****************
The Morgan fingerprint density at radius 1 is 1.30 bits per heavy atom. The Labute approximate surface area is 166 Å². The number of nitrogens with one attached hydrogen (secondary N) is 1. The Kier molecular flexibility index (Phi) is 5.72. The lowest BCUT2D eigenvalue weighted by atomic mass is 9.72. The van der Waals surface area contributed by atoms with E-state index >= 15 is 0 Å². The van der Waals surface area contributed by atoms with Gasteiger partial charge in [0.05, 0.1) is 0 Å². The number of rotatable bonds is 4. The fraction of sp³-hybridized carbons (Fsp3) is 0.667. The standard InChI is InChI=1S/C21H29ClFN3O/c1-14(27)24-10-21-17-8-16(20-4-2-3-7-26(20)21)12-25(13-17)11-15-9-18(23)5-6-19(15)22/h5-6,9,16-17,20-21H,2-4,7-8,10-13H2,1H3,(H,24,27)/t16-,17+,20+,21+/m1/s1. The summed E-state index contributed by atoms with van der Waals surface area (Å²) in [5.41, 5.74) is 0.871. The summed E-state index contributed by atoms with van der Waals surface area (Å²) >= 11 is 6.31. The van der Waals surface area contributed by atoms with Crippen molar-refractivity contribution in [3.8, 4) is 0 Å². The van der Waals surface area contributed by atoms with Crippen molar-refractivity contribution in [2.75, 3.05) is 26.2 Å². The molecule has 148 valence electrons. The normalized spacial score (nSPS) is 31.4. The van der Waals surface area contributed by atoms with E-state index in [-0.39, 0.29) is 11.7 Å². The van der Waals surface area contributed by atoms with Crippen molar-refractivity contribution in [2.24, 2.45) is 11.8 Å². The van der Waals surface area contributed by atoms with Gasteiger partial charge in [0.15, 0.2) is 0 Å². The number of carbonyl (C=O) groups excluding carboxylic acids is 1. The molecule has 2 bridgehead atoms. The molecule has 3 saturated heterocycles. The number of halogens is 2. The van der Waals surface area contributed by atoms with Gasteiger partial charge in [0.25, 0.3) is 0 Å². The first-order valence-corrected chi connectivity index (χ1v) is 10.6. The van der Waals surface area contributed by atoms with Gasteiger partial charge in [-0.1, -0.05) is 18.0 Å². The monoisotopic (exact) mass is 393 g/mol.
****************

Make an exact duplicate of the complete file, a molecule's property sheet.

The Morgan fingerprint density at radius 1 is 1.30 bits per heavy atom. The Labute approximate surface area is 166 Å². The number of nitrogens with one attached hydrogen (secondary N) is 1. The Kier molecular flexibility index (Phi) is 5.72. The lowest BCUT2D eigenvalue weighted by atomic mass is 9.72. The van der Waals surface area contributed by atoms with E-state index >= 15 is 0 Å². The van der Waals surface area contributed by atoms with Gasteiger partial charge in [0.05, 0.1) is 0 Å². The number of rotatable bonds is 4. The fraction of sp³-hybridized carbons (Fsp3) is 0.667. The standard InChI is InChI=1S/C21H29ClFN3O/c1-14(27)24-10-21-17-8-16(20-4-2-3-7-26(20)21)12-25(13-17)11-15-9-18(23)5-6-19(15)22/h5-6,9,16-17,20-21H,2-4,7-8,10-13H2,1H3,(H,24,27)/t16-,17+,20+,21+/m1/s1. The summed E-state index contributed by atoms with van der Waals surface area (Å²) in [5.41, 5.74) is 0.871. The summed E-state index contributed by atoms with van der Waals surface area (Å²) >= 11 is 6.31. The van der Waals surface area contributed by atoms with Crippen molar-refractivity contribution in [3.8, 4) is 0 Å². The van der Waals surface area contributed by atoms with Crippen molar-refractivity contribution in [2.75, 3.05) is 26.2 Å². The molecule has 148 valence electrons. The normalized spacial score (nSPS) is 31.4. The van der Waals surface area contributed by atoms with E-state index in [-0.39, 0.29) is 11.7 Å². The van der Waals surface area contributed by atoms with Crippen molar-refractivity contribution in [2.24, 2.45) is 11.8 Å². The van der Waals surface area contributed by atoms with Gasteiger partial charge in [0.15, 0.2) is 0 Å². The number of carbonyl (C=O) groups excluding carboxylic acids is 1. The molecule has 2 bridgehead atoms. The molecule has 3 saturated heterocycles. The number of halogens is 2. The van der Waals surface area contributed by atoms with Gasteiger partial charge in [0.25, 0.3) is 0 Å². The first-order valence-corrected chi connectivity index (χ1v) is 10.6. The van der Waals surface area contributed by atoms with Gasteiger partial charge in [-0.1, -0.05) is 18.0 Å². The monoisotopic (exact) mass is 393 g/mol.